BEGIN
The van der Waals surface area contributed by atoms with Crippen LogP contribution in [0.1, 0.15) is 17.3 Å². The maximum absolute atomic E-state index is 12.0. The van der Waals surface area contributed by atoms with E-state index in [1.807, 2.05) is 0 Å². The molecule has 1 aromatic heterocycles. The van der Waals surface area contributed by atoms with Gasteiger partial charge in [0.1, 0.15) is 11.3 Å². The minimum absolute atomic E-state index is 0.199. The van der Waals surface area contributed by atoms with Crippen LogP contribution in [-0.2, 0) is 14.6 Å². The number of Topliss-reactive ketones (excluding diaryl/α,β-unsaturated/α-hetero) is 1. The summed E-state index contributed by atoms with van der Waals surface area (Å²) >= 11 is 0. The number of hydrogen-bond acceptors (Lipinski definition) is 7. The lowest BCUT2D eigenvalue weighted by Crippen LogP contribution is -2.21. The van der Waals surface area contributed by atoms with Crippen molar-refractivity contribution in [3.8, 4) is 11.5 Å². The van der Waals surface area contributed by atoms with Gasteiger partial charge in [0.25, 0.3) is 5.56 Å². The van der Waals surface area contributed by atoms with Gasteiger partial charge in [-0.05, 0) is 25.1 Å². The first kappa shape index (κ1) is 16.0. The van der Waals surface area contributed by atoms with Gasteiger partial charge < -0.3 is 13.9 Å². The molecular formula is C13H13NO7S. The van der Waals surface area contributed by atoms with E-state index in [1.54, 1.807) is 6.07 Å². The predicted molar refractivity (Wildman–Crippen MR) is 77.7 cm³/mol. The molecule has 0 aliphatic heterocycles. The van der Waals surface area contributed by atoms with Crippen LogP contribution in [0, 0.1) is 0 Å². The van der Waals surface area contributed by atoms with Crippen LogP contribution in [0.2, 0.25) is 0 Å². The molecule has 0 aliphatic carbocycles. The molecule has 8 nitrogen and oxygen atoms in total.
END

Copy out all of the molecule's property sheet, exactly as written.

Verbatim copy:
The van der Waals surface area contributed by atoms with Crippen LogP contribution in [0.1, 0.15) is 17.3 Å². The maximum absolute atomic E-state index is 12.0. The van der Waals surface area contributed by atoms with E-state index in [1.807, 2.05) is 0 Å². The molecule has 1 aromatic heterocycles. The van der Waals surface area contributed by atoms with Gasteiger partial charge in [0.1, 0.15) is 11.3 Å². The minimum absolute atomic E-state index is 0.199. The van der Waals surface area contributed by atoms with Crippen LogP contribution in [-0.2, 0) is 14.6 Å². The number of Topliss-reactive ketones (excluding diaryl/α,β-unsaturated/α-hetero) is 1. The summed E-state index contributed by atoms with van der Waals surface area (Å²) >= 11 is 0. The number of hydrogen-bond acceptors (Lipinski definition) is 7. The lowest BCUT2D eigenvalue weighted by Crippen LogP contribution is -2.21. The van der Waals surface area contributed by atoms with Crippen molar-refractivity contribution in [3.8, 4) is 11.5 Å². The van der Waals surface area contributed by atoms with Gasteiger partial charge in [0.25, 0.3) is 5.56 Å². The van der Waals surface area contributed by atoms with Gasteiger partial charge in [-0.05, 0) is 25.1 Å². The first kappa shape index (κ1) is 16.0. The van der Waals surface area contributed by atoms with Gasteiger partial charge < -0.3 is 13.9 Å². The molecular formula is C13H13NO7S. The van der Waals surface area contributed by atoms with E-state index in [1.54, 1.807) is 6.07 Å². The predicted molar refractivity (Wildman–Crippen MR) is 77.7 cm³/mol. The molecule has 0 aliphatic heterocycles. The van der Waals surface area contributed by atoms with Crippen LogP contribution in [0, 0.1) is 0 Å². The van der Waals surface area contributed by atoms with Crippen LogP contribution in [0.2, 0.25) is 0 Å². The molecule has 0 aliphatic carbocycles. The molecule has 8 nitrogen and oxygen atoms in total.